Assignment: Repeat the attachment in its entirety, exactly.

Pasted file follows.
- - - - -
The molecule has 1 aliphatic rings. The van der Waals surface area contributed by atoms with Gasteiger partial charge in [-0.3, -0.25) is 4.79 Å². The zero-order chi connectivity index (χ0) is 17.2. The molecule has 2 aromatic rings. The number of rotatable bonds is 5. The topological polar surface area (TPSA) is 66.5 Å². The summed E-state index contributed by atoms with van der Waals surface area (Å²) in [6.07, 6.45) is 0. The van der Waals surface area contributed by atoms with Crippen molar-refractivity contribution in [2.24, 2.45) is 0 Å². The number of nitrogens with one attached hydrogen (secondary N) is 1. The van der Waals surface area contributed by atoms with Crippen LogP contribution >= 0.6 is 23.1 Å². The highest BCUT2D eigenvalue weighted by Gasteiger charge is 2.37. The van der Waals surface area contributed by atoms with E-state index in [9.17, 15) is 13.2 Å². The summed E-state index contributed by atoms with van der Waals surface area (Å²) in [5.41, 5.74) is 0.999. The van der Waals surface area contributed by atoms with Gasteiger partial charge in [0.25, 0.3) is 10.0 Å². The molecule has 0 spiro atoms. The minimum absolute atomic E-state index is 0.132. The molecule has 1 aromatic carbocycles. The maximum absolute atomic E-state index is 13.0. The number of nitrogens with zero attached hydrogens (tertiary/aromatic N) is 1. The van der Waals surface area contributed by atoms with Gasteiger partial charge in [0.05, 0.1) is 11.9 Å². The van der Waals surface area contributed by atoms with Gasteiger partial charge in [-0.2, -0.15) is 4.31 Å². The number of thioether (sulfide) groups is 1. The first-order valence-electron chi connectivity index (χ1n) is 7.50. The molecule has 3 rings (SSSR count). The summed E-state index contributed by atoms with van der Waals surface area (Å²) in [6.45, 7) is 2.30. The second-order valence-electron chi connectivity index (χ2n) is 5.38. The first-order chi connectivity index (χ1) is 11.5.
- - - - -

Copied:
The molecule has 1 aliphatic rings. The van der Waals surface area contributed by atoms with Gasteiger partial charge in [-0.3, -0.25) is 4.79 Å². The zero-order chi connectivity index (χ0) is 17.2. The molecule has 2 aromatic rings. The number of rotatable bonds is 5. The topological polar surface area (TPSA) is 66.5 Å². The summed E-state index contributed by atoms with van der Waals surface area (Å²) in [6.07, 6.45) is 0. The van der Waals surface area contributed by atoms with Crippen molar-refractivity contribution in [2.24, 2.45) is 0 Å². The number of nitrogens with one attached hydrogen (secondary N) is 1. The van der Waals surface area contributed by atoms with Crippen LogP contribution >= 0.6 is 23.1 Å². The highest BCUT2D eigenvalue weighted by Gasteiger charge is 2.37. The van der Waals surface area contributed by atoms with E-state index in [9.17, 15) is 13.2 Å². The summed E-state index contributed by atoms with van der Waals surface area (Å²) in [5.41, 5.74) is 0.999. The van der Waals surface area contributed by atoms with Gasteiger partial charge in [0.25, 0.3) is 10.0 Å². The molecule has 0 spiro atoms. The minimum absolute atomic E-state index is 0.132. The molecule has 1 aromatic carbocycles. The maximum absolute atomic E-state index is 13.0. The number of nitrogens with zero attached hydrogens (tertiary/aromatic N) is 1. The van der Waals surface area contributed by atoms with Gasteiger partial charge in [0.05, 0.1) is 11.9 Å². The van der Waals surface area contributed by atoms with Gasteiger partial charge in [-0.2, -0.15) is 4.31 Å². The number of thioether (sulfide) groups is 1. The first-order valence-electron chi connectivity index (χ1n) is 7.50. The molecule has 3 rings (SSSR count). The summed E-state index contributed by atoms with van der Waals surface area (Å²) in [6.45, 7) is 2.30. The second-order valence-electron chi connectivity index (χ2n) is 5.38. The first-order chi connectivity index (χ1) is 11.5.